Loan defects and fraud less frequent in February

Due to new tech and policies, loan defects have plummeted from their high point

Loan defects and fraud less frequent in February

Mortgage loan defects grew less frequent in February as lenders continued to implement new loan technologies and underwriting practices.

First American's Defect Index fell by 4.6% month over month and 34.7% year over year. From its high point of risk in October 2013, the index was down 39.2%.

For refinance transactions, the index dropped by 5.5% in February, and was 39.5% lower than in February last year. The defect index for purchase transactions also dipped, down 2.6% month over month and down 23.2% year over year.

No states reported an annual increase in defect frequency. The five states with the greatest year-over-year drop in defect frequency included West Virginia (-51%), North Carolina (-42.9%), Indiana (42.3%), Montana (42.2%), and Virginia (42.2%).

Policies and technology innovation have been instrumental to the decline in defects, fraudulence, and misinformation in the information submitted in mortgage loan applications.

First American Chief Economist Mark Fleming said that the Consumer Finance Protection Bureau's implementation of its ability-to-repay rules in 2013 marked the start of a new income-underwriting era.

"The ability-to-repay rules discouraged the use of high-risk loan products that were common during the housing boom," he said. "Instead, mortgage lenders are required to make a reasonable and good-faith determination of the consumer’s ability to repay. To meet the new ‘ability-to-repay’ standard, mortgage lenders standardized the mortgage loan manufacturing and underwriting practices associated with the determination of a consumer’s ability to repay."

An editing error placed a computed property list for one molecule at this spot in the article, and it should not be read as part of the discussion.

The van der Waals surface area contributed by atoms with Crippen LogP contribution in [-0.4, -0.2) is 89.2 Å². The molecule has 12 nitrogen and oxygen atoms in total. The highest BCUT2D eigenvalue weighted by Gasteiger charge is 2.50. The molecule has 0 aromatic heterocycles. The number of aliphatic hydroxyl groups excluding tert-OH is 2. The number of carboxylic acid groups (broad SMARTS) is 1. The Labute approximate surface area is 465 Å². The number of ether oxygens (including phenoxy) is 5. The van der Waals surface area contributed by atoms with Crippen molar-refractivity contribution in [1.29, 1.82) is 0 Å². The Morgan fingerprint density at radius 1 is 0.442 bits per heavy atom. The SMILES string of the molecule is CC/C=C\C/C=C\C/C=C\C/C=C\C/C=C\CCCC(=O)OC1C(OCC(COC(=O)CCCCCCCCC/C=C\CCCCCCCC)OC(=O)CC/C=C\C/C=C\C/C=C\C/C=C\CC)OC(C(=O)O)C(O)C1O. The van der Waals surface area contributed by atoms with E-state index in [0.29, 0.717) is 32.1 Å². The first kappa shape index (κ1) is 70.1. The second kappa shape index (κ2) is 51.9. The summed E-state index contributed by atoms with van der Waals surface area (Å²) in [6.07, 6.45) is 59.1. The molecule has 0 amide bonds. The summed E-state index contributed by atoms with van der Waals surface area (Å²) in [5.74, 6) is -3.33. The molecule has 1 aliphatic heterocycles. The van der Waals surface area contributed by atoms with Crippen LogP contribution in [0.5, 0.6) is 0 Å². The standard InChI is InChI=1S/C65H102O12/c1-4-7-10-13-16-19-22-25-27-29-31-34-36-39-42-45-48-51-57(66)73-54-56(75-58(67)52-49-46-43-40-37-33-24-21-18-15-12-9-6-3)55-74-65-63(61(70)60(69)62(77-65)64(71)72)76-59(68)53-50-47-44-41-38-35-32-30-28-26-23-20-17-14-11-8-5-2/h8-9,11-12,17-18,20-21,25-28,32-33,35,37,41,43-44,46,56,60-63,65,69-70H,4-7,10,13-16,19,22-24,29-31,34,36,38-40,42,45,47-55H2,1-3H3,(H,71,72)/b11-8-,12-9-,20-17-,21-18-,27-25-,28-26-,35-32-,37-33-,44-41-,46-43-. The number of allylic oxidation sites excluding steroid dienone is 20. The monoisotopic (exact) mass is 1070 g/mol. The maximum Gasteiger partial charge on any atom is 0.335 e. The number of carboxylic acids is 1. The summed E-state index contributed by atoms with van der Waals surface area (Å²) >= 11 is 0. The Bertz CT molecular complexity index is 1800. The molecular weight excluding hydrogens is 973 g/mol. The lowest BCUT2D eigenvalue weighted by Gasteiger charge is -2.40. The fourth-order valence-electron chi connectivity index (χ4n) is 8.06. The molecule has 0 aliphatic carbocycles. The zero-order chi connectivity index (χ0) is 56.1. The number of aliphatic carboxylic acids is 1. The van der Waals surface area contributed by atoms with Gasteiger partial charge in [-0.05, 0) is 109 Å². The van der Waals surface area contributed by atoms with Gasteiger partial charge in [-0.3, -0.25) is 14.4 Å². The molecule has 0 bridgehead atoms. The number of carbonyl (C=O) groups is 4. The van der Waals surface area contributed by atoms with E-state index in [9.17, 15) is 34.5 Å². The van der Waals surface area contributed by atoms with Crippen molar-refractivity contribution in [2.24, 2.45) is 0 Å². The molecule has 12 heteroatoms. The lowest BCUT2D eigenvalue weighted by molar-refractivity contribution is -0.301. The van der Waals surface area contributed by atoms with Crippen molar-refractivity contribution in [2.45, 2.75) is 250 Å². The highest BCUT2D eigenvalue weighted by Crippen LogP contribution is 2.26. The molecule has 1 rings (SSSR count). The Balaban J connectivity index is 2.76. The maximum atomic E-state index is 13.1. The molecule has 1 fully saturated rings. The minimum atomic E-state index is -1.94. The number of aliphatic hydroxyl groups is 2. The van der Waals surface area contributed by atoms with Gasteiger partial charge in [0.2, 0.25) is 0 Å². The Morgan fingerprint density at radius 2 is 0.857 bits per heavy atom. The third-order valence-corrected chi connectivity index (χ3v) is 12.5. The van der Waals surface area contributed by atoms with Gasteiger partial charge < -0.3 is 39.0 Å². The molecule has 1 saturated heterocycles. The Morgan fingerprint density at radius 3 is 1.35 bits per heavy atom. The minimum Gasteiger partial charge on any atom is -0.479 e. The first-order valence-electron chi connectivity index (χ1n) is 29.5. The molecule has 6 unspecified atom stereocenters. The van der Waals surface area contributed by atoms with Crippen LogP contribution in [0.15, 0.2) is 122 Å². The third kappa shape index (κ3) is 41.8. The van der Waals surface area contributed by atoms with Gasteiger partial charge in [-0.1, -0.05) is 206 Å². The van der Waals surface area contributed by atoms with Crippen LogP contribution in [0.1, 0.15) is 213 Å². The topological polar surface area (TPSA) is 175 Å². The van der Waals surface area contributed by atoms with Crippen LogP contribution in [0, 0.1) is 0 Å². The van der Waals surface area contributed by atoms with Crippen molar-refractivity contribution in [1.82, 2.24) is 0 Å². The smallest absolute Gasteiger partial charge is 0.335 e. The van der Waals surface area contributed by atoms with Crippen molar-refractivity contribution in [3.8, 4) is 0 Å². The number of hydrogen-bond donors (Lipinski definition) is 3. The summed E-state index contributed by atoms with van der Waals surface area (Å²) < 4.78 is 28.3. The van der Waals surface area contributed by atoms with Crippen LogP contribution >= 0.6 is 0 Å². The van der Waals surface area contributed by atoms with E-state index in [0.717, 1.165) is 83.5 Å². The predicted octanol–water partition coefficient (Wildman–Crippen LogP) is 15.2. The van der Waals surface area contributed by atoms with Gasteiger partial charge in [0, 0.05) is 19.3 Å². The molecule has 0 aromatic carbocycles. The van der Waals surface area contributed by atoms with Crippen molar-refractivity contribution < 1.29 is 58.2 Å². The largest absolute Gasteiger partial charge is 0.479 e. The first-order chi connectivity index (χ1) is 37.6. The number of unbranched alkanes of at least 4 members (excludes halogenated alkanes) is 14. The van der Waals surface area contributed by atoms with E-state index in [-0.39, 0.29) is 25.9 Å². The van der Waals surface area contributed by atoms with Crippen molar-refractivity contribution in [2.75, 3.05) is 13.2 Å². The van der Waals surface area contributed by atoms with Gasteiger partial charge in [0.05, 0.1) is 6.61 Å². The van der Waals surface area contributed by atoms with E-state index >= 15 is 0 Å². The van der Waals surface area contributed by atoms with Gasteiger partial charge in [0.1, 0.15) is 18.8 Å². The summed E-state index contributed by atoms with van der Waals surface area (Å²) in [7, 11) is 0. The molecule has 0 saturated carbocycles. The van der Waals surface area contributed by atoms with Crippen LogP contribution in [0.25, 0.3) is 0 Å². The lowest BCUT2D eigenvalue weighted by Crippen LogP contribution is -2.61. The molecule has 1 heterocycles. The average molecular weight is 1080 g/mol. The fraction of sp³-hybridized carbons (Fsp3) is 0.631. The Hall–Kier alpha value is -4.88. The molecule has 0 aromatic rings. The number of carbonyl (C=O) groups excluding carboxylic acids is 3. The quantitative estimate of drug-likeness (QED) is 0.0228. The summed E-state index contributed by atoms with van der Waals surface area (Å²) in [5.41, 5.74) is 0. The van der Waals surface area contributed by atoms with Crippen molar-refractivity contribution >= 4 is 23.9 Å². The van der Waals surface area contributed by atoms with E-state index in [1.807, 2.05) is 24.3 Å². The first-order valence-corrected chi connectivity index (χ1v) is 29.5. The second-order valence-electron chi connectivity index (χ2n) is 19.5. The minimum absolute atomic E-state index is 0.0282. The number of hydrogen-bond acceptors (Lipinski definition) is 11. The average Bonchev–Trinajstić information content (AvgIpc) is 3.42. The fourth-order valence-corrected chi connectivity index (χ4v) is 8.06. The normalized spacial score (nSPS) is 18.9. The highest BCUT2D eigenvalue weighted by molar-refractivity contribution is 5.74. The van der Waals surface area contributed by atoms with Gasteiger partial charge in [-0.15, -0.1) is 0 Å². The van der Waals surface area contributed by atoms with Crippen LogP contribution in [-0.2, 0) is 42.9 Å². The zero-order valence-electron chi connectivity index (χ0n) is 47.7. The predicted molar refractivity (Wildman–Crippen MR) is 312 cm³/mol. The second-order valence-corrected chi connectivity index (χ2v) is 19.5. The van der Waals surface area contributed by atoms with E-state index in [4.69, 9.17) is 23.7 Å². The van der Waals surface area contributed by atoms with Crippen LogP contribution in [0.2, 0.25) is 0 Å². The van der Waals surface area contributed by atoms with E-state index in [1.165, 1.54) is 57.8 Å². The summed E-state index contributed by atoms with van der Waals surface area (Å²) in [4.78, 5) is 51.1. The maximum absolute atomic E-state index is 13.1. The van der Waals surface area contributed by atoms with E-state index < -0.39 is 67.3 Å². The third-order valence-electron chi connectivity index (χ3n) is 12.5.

The policy led to a continuous decline in income-specific defect and fraud risk since then, according to Fleming. Additionally, technology also played a crucial role in reducing fraud.

“The mortgage finance industry’s significant investment in financial technology is the other major driver of the long-run decline in fraud risk. For example, advancements in mortgage technology allow lenders to compare a borrower’s information against employment databases and other data sources, and algorithms can inspect whether recent bank account deposits are consistent with a borrower’s paystubs,” said Fleming. “There’s a lot of uncertainty in the economy and mortgage markets these days. While fraud risk will never be zero, it is certainly in a better place today than it was nearly a decade ago. Today’s housing market of today benefits from new technology and policy guardrails against fraud and defect risk, innovations that will serve the industry well in the uncertain days ahead.”